distributed to honourable members at the end of my
statement. These 15 projects must be completed at the
end of this financial year. His Excellency the President has
constituted a Cabinet Committee which I chair, to review
the implementation of these projects monthly and to
report to him any hindrances that may occur.

14. A further group of (26) projects Annex IV B must be
implemented to a stage where each is visible. Another
group of (15) projects Annex IV C that are funded almost
wholly by development partners will also continue to be
implemented during the second half of the financial year.
The remainder group of (29) projects Annex IV D will be
pended into the next financial year. To ensure that the
designated projects that will continue to be implemented
during the second half of financial year have adequate
funding, some resources from the pended list of projects
have been transferred to the prioritised projects i.e. the
list of projects in Annex IV A and Annex IV B. As part of the
adjustment exercise, the balance of resources of approximately K34 billion have been transferred to repay part of the accumulating domestic debt.

15. While I am on the issue of domestic borrowing, let me
react to comments that have been made by the public and
orchestrated by some honourable members. The
Government, like most honourable members, strongly
believes, that the accumulated domestic debt has to be
reduced by repaying some of it and by progressively
reducing the annual additions to the domestic debt so that
the required ratio of domestic debt to GDP can be reduced
from the present ratio of 25 percent to an internationally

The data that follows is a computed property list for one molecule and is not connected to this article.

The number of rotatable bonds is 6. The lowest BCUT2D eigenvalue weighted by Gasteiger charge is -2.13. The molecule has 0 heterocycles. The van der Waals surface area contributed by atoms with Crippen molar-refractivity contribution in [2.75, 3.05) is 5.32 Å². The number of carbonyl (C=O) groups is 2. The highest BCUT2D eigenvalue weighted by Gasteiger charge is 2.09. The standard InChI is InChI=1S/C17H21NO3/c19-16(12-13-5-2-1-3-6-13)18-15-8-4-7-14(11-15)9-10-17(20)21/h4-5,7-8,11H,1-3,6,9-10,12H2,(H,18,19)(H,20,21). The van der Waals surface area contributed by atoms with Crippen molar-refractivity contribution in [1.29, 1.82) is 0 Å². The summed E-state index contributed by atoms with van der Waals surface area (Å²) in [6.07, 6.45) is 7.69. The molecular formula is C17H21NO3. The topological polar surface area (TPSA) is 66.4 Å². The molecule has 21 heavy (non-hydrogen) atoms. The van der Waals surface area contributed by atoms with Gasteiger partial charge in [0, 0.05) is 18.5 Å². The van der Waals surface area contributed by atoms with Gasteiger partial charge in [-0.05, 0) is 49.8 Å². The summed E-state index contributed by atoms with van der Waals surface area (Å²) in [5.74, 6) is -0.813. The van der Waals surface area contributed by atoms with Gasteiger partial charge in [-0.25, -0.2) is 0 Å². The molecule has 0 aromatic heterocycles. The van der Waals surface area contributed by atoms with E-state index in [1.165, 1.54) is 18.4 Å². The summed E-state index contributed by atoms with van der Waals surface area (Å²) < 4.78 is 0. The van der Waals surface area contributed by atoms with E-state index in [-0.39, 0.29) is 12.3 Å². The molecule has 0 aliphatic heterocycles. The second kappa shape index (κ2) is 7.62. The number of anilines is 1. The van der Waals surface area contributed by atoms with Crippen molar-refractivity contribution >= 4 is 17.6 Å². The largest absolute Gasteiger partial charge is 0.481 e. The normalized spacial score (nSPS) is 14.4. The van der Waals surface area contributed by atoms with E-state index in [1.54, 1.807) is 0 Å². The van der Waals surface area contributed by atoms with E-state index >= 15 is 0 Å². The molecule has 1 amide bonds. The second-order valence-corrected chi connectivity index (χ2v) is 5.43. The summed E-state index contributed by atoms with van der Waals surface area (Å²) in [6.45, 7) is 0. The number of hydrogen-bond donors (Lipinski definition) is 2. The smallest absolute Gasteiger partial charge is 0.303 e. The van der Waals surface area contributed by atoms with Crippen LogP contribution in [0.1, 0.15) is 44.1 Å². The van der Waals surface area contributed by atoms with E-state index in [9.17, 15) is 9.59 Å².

accepted level of 20 percent. We believe that at the rate
that the annual borrowing is being reduced, and the rate
at which nominal GDP is growing, this ratio can be reached
in about three years’ time.

16. Mr. Speaker, Sir, furthermore, the indictment that has
been levelled against the Government that it has an
“appetite” for domestic borrowing does not resonate with
the facts, at least since 2014. This indictment about the so
called “appetite” for domestic borrowing overlooks the
fact that this Government’s annual domestic borrowing
has steeply declined from K94 billion in 2014/15 down to
K37 billion in 2016/17 and to a planned figure of K28
billion in 2017/18. Surely, these figures do not reflect a
Government that has an appetite for domestic borrowing.

17. After all, the rise in domestic borrowing was
“cashgate” created problems including the donors’
withdrawal of budgetary support that reduced available
resources to the budget by 10 percentage points. If the
country was to continue with an acceptable level of social
welfare, recourse to domestic borrowing was necessary to
plug the whole. However, through yearly budgetary
adjustments, this is being reduced aggressively as
demonstrated by the data.

18. Mr. Speaker, Sir, another uncharitable accusation is
that the Government borrows to fund consumption.
Honourable members will see from the budget figures that
consumption which is synonymous with Recurrent Budget,
is completely covered by domestic revenues and
designated external grants. It follows that the extra
available resources from external grants, domestic
revenues and borrowing must be funding the
Development Budget. That being the case, this indictment
that domestic borrowing in Malawi is needed to satisfy the
consumption segment of the budget is a falsehood.
Without a revenue substitute, a reduction of either
external or domestic borrowing will impact negatively on
the Development Budget.

19. The attention of the house is called to the fact that
since 2005 apart from the period 2013-2015, more and
more of our Development Budget is funded by local
resources. This year for example, 38 percent of
development budget is being funded by local revenue and
borrowed resources.

20. And now Mr. Speaker, Sir, let me deal with the
budgetary adjustments within the Recurrent Budget to
realign the budget with the budgetary targets as
originally designed. As been pointed out, the budget
has suffered two main traumas, the first being the
excess in expenditure as a result of the ADMARC
bailout of K45.2 billion and the second is the huge
under performance in the revenue collection of close
to K45.9 billion in the first half of the year that would